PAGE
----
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Bach: Virus rules 'working' ahead of Tokyo Games

Bach: Virus rules 'working' ahead of Tokyo Games

International Olympic Committee President Thomas Bach speaks during a meeting with Tokyo Governor Yuriko Koike in Tokyo on July 15, 2021.

Photo credit: Christopher Jue | AFP

Tokyo

Olympics chief Thomas Bach said Thursday that Tokyo Games anti-virus rules "are working", as the Japanese capital recorded its highest number of new infections since January.

With just over a week until Tokyo 2020 opens for events mostly behind closed doors, organisers insist they can be held safely as long as athletes, officials and journalists adhere to strict anti-virus regulations.

But an athlete in Japan tested positive for the virus along with five Olympic workers, mostly contractors, as Tokyo recorded 1,308 new cases.

The news came as it emerged that eight staff at a Japanese hotel hosting Brazil's Olympic judo team had tested positive, and a staff member from Russia's rugby sevens team was hospitalised after a positive test.

Bach said a trip to the Olympic Village on Thursday morning had convinced him that anti-virus rules are "in place, and they are working, and they are enforced".

"We could see and convince ourselves that all the delegations are following the rules and are supporting the rules, because they know it is in their own interest to be safe," he said at a meeting with Tokyo governor Yuriko Koike.

"It's in their interest and in solidarity with the people of Tokyo."

The capital is currently under a virus state of emergency, less strict than a blanket lockdown, which limits alcohol sales and curbs restaurant opening hours. The measures will continue throughout the Olympics.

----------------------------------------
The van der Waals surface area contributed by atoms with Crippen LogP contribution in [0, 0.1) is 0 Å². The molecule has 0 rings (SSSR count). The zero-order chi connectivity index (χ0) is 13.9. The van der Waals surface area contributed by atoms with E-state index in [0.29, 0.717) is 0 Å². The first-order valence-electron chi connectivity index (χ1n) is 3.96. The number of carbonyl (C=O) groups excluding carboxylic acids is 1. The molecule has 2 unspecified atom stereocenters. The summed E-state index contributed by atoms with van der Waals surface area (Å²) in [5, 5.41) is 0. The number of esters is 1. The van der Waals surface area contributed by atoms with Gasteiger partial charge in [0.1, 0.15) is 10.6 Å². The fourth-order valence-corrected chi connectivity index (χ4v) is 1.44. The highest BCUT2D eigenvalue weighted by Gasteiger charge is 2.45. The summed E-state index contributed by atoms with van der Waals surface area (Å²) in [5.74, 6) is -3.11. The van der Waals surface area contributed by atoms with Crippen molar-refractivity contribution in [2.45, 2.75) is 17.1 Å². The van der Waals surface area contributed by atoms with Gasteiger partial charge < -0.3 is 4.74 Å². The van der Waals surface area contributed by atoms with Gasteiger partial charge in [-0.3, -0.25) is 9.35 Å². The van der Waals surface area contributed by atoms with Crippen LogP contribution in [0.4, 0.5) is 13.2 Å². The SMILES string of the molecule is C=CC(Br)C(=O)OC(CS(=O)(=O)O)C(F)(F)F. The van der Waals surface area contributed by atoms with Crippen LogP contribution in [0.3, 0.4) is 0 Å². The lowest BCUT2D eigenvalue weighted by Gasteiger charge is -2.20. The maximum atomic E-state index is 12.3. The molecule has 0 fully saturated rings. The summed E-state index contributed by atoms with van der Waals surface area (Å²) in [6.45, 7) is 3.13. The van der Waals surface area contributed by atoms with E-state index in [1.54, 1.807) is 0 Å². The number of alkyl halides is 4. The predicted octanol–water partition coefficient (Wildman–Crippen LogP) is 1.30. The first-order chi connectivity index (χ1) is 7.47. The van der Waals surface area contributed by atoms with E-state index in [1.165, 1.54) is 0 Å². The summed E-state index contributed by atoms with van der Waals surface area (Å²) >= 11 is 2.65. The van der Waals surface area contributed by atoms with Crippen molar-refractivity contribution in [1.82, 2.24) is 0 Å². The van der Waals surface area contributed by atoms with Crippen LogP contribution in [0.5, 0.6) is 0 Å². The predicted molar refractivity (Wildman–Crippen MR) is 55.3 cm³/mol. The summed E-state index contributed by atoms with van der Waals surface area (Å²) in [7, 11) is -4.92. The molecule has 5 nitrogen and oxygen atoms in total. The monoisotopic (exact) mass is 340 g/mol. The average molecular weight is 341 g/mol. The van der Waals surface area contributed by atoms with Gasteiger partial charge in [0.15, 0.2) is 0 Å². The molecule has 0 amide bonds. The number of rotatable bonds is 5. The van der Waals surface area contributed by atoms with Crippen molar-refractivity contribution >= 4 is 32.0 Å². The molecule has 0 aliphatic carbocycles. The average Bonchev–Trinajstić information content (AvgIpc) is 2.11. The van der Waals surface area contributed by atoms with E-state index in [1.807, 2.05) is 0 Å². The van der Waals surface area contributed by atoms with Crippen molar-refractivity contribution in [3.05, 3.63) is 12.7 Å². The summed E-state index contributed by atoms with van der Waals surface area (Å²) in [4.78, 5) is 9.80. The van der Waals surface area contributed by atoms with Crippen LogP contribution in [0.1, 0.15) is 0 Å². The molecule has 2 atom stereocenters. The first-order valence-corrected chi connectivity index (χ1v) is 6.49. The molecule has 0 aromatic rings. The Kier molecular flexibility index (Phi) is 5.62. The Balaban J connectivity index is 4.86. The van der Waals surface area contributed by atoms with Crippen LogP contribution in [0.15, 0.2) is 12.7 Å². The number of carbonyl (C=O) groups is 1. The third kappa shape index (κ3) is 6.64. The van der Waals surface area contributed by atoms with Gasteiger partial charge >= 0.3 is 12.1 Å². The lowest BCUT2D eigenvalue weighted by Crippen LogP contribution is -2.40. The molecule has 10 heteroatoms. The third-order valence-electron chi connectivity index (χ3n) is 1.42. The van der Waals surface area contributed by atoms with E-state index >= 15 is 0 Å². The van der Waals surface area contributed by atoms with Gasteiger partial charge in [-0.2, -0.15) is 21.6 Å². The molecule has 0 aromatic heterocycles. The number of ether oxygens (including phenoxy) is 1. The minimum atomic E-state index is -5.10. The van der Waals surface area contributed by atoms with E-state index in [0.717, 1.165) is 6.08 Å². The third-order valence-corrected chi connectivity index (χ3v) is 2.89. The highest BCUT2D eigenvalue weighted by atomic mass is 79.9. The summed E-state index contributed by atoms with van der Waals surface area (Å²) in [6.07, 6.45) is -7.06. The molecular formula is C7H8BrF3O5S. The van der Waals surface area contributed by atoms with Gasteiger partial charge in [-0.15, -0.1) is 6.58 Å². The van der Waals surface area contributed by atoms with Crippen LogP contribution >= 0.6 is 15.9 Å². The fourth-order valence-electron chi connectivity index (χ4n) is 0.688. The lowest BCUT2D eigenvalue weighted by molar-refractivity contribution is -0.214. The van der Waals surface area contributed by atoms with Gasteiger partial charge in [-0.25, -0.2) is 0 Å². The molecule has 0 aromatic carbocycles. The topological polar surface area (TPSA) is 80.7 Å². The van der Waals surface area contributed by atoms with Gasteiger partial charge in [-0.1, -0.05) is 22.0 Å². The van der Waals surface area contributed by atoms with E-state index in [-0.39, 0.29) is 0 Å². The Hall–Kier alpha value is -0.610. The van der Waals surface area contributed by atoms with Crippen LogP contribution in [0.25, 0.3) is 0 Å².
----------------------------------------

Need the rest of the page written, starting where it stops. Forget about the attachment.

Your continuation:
Tokyo 2020 said six people, including an athlete, several contractors and a Games staffer had tested positive for the virus on July 13 and 14.

They gave no further details on the identity of the six people.

The cases underscore the challenges ahead for organisers, although they note that only a handful of cases have been detected so far among more than 8,000 people who have entered Japan since July 1.

Bach said measures taken to deal with these positive cases mean "the risk for the other residents of the Olympic Village, and the risk for the Japanese people is zero".

The cluster among staff at the hotel west of Tokyo where Brazil's Olympic judo team are staying was found during virus screenings carried out before around 30 members of their delegation arrived on Saturday.

None of the infected staff came into contact with the athletes, local health and sports officials said.

A family member of one of the infected hotel workers also tested positive, Hamamatsu officials added.

Separately, a staff member with the Russian rugby sevens team was hospitalised after testing positive, an official in their host town Munakata in western Japan told AFP.

The team of 16 athletes and 10 staff members landed at a Tokyo airport on July 10, and has had no close contact with local officials or residents since then, he said.

The rest of the team is now quarantined in their accommodation, but if they test negative on Thursday, they will be able to resume training as early as Friday, the official added.

Kyodo news agency reported Thursday that organisers are considering having fewer than 1,000 VIPs and dignitaries at the opening ceremony in the 68,000-seat National Stadium.